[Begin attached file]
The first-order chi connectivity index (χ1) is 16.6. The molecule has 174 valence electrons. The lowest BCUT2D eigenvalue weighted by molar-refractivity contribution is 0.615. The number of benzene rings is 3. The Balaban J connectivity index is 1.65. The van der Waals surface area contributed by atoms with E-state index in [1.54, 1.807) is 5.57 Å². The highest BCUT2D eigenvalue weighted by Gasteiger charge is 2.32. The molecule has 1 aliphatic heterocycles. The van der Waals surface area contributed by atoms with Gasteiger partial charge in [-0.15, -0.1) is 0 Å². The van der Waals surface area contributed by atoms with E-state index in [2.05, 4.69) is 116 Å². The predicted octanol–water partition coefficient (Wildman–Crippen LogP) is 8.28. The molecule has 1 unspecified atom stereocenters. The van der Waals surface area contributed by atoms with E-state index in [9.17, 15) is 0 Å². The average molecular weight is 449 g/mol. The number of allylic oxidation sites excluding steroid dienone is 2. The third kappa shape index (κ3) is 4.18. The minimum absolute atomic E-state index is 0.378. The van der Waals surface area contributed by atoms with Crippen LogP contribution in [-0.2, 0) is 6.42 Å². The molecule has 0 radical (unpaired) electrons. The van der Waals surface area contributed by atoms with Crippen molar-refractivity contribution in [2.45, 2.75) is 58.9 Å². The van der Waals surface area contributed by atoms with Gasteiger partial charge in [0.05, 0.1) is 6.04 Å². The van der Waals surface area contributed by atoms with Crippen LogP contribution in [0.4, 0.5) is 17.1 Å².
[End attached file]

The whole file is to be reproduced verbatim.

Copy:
The first-order chi connectivity index (χ1) is 16.6. The molecule has 174 valence electrons. The lowest BCUT2D eigenvalue weighted by molar-refractivity contribution is 0.615. The number of benzene rings is 3. The Balaban J connectivity index is 1.65. The van der Waals surface area contributed by atoms with E-state index in [1.54, 1.807) is 5.57 Å². The highest BCUT2D eigenvalue weighted by Gasteiger charge is 2.32. The molecule has 1 aliphatic heterocycles. The van der Waals surface area contributed by atoms with Gasteiger partial charge in [-0.15, -0.1) is 0 Å². The van der Waals surface area contributed by atoms with E-state index in [2.05, 4.69) is 116 Å². The predicted octanol–water partition coefficient (Wildman–Crippen LogP) is 8.28. The molecule has 1 unspecified atom stereocenters. The van der Waals surface area contributed by atoms with E-state index in [9.17, 15) is 0 Å². The average molecular weight is 449 g/mol. The number of allylic oxidation sites excluding steroid dienone is 2. The third kappa shape index (κ3) is 4.18. The minimum absolute atomic E-state index is 0.378. The van der Waals surface area contributed by atoms with Crippen LogP contribution in [-0.2, 0) is 6.42 Å². The molecule has 0 radical (unpaired) electrons. The van der Waals surface area contributed by atoms with Crippen molar-refractivity contribution in [2.45, 2.75) is 58.9 Å². The van der Waals surface area contributed by atoms with Gasteiger partial charge in [0.05, 0.1) is 6.04 Å². The van der Waals surface area contributed by atoms with Crippen LogP contribution in [0.4, 0.5) is 17.1 Å².